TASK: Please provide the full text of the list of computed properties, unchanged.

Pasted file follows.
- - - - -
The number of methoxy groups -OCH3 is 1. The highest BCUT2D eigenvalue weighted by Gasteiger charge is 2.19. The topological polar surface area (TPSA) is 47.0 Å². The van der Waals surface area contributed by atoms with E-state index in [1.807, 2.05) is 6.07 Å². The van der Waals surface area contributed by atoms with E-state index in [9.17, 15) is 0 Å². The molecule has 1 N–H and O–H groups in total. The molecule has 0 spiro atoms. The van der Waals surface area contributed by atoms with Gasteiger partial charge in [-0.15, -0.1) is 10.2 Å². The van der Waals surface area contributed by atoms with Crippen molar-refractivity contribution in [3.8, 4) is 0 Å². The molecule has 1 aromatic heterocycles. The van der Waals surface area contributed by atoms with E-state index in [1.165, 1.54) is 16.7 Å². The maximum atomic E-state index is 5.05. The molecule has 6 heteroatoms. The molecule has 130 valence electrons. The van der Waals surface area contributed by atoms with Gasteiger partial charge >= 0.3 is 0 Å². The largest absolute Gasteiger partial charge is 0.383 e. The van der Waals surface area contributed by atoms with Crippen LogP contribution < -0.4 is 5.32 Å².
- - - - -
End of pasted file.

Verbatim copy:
The number of methoxy groups -OCH3 is 1. The highest BCUT2D eigenvalue weighted by Gasteiger charge is 2.19. The topological polar surface area (TPSA) is 47.0 Å². The van der Waals surface area contributed by atoms with E-state index in [1.807, 2.05) is 6.07 Å². The van der Waals surface area contributed by atoms with E-state index in [9.17, 15) is 0 Å². The molecule has 1 N–H and O–H groups in total. The molecule has 0 spiro atoms. The van der Waals surface area contributed by atoms with Gasteiger partial charge in [-0.15, -0.1) is 10.2 Å². The van der Waals surface area contributed by atoms with Crippen molar-refractivity contribution in [3.8, 4) is 0 Å². The molecule has 1 aromatic heterocycles. The van der Waals surface area contributed by atoms with E-state index in [1.165, 1.54) is 16.7 Å². The maximum atomic E-state index is 5.05. The molecule has 6 heteroatoms. The molecule has 130 valence electrons. The van der Waals surface area contributed by atoms with Gasteiger partial charge >= 0.3 is 0 Å². The largest absolute Gasteiger partial charge is 0.383 e. The van der Waals surface area contributed by atoms with Crippen LogP contribution < -0.4 is 5.32 Å².